Every relationship, like every band, comes with a division of labor. For example, Naomi deals with all the merch, Damon says, partly because she does much of the art, but also because T-shirts, specifically, drive Damon insane. A constant worry, boxes of them towering over him in the van, one day Damon needed to draw a boundary: “It happened when I was like, No more fuckin’ T-shirts!”

Naomi points out another fact. “Relationships are not static,” she says. “They change over time, and the person you started with is not the same person, and neither are you, and that’s just natural.”

Naomi, whose fear of singing gradually fell away, no longer feels the need to be in the background. “This is why I’ve always been against any kind of Galaxie 500 reunion,” she says. “It seems like a nightmare to me to have to reinhabit who I was so long ago.” Damon adds to his wife’s thought: “Of course, we would be paid more if we did. And that is built into the structure of the industry in a lot of ways. You don’t have a lot of people encouraging you to keep changing, and to honor that change all the time.”

“I love you thiiiiiis much!” (Perfume Genius’ Alan Wyffels and Mike Hadreas) Photo by Getty
“I love you thiiiiiis much!” (Perfume Genius’ Alan Wyffels and Mike Hadreas) Photo via Getty.

While the origin stories of many a legendary music couple begin sordidly, fueled in part by the chaos of drugs and booze, the story of Mike Hadreas and Alan Wyffels starts in a 12-step program. The two were introduced by a mutual friend, and Alan started bringing Mike to AA meetings. The three friends started hanging out all the time, “almost like teenagers,” Mike says. Mike had been writing and recording songs in the cocoon of his room and uploading tracks to MySpace as Perfume Genius. To his dismay, he got a record deal—without ever having played a show. He knew Alan was a musician, so he asked for help. “Not only had I never played a show,” Mike clarifies, “I’d never sang in front of anyone else before, friends or family or anything. Alan was the first person I ever really sang in front of, I think.”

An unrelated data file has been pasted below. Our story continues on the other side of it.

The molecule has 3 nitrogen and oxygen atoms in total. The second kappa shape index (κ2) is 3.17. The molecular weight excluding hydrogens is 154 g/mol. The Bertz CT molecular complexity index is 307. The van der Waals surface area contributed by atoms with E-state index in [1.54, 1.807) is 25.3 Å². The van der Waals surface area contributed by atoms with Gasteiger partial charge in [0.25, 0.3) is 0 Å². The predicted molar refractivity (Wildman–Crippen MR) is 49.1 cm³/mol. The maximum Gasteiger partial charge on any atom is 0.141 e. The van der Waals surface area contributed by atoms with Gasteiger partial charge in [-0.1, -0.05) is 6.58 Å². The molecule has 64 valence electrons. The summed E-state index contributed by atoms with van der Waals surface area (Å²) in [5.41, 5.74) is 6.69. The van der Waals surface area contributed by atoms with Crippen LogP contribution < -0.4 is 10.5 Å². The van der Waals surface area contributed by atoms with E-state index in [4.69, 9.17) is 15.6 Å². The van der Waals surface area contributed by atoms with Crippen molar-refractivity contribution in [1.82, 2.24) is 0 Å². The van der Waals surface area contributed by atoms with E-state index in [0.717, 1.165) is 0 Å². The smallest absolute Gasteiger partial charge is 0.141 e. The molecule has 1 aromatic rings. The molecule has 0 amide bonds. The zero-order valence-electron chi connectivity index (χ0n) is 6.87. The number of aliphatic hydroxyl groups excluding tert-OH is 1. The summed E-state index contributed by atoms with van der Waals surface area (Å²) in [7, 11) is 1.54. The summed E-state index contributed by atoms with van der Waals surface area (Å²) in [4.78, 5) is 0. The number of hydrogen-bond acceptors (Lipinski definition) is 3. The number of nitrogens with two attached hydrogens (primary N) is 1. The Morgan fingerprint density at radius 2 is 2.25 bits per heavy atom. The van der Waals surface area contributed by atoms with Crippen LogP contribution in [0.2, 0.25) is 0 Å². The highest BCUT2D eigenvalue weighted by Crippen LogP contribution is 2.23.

They started practicing together and both started harboring feelings. Mike recalls the anxiety of getting with someone at that moment. “I was freshly sober so I was trying to be very good, you know? Not that us being together is bad, but it can be spicy, I guess, to get into a new relationship.” However, a key tell that people are into each other is when they start taking naps together, as Mike and Alan began doing during long practice sessions. Alan points out, “I don’t know if people do that, really—take naps together platonically?”

With Alan’s help, Mike’s torch compositions as Perfume Genius evolved from private home recordings into a broader spirit of collaboration and pop experimentation. The bitter- sweet, at times despairing minimalism of pianos and voice on earlier records grew into the larger sounds that would become Set My Heart on Fire Immediately (2020) and the ambient crooning and dubby dirge of Ugly Season (2022), two albums written in a flurry at the same time. Mike and Alan wrote them together, and more collaboratively than any of the previous records.

“I’m still very attached to the old way of doing it,” Mike says. “At least initially, I always feel like I need to be alone, and I need to write these seeds of these songs. But that time period is becoming a little more flexible.... I don’t know, I’m a lot more open.”

It seems that this sort of creative freedom is buoyed by a total bond with Alan. “Whatever mechanism would make us feel precious about space—or, I don’t know, where we’re not being completely enmeshed—I don’t have it,” Alan says. “We started out not really afraid of specific intimacies. We’re both pretty intense, we were really intense about each other. We wanna just spend every second together.”